Weather, Then You Picked the Wrong Place to Stay

by Peter Twal

And all memory is just like bagging the last pile of leaves in the fall and the dew
soaking through my shoes and the water    moccasin nestled at the heart of it all    Could it be that
simple     your ghost more afraid of me than I should be of it every time I say your name in the mirror or     tape together some lightning rods in your likeness    and why, here we are my    
living room    you wrapping a plastic bag around my head    and my tongue trying to poke a hole
through the past    Should I mention I like what you’ve done with your hair
Taking this chance to impress you, scrawling   mental notes across my palm like    don’t look
away at dinner    when her jaws ratcheting closed like a cartoon bear trap tear apart her lamb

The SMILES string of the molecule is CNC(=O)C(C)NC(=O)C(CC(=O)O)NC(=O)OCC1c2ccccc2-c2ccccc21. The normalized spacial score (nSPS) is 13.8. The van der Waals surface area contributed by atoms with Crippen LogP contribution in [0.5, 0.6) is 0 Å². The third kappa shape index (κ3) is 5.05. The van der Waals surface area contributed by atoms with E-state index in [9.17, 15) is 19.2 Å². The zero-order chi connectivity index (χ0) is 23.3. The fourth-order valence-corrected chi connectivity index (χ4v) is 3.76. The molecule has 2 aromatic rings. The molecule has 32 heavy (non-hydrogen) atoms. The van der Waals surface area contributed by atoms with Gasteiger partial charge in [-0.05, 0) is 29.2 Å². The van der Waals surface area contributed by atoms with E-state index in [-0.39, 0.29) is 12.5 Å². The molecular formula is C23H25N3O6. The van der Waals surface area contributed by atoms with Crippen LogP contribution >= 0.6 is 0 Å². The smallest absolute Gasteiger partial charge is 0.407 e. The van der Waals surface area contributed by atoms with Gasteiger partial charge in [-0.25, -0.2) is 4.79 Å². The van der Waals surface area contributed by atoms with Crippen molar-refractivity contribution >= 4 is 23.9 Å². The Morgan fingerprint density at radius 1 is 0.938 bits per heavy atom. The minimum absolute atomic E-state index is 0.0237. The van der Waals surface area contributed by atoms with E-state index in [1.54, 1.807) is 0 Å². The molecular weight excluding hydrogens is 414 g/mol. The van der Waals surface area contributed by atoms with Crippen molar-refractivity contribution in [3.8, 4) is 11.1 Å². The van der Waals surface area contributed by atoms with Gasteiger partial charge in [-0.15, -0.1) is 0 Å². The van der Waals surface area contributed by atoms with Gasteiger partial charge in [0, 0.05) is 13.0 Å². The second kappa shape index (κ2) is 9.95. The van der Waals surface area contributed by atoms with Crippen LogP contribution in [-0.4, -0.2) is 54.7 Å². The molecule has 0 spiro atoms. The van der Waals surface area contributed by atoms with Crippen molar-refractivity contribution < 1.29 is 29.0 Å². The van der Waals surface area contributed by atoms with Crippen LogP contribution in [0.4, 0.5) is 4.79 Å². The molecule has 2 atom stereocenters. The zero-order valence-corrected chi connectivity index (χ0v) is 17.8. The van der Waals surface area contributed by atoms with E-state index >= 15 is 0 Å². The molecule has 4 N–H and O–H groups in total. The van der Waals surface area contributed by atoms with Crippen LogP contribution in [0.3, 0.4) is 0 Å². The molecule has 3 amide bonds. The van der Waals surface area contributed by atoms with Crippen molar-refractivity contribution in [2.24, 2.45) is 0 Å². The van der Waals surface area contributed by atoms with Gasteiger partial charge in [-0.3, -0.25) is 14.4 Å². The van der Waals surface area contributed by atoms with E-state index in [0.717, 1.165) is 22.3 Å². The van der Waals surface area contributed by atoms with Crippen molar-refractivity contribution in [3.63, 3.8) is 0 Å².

meat
or your arm    Note: mirrors help to heal phantom limbs     All memory is just the desire
to kill someone or thing again   Same as baby teeth, our earliest tattoos eventually fall out,
you told me that    the teetering bookshelf tattooed down my back will crumble,    leaving
my spine in such masterpieces    You’re in the room but a text: we’ve already conceived
of the atomic bomb, yes, so fuck the table setting tonight   Another: should I melt the butter or sharpen the butter knife instead     One more: fork goes on the inside or outside of the body

Peter Twal is an Arab American, an electrical engineer, and an editor at PARAGRAPHITI. Recently graduated with an MFA from the University of Notre Dame, he is the recipient of the Samuel and Mary Anne Hazo Poetry Award, and his poetry has appeared or is forthcoming in Kenyon Review Online, The Journal, Yemassee, DIAGRAM, Bat City Review, New Delta Review, Forklift, Ohio, New Orleans Review, and elsewhere.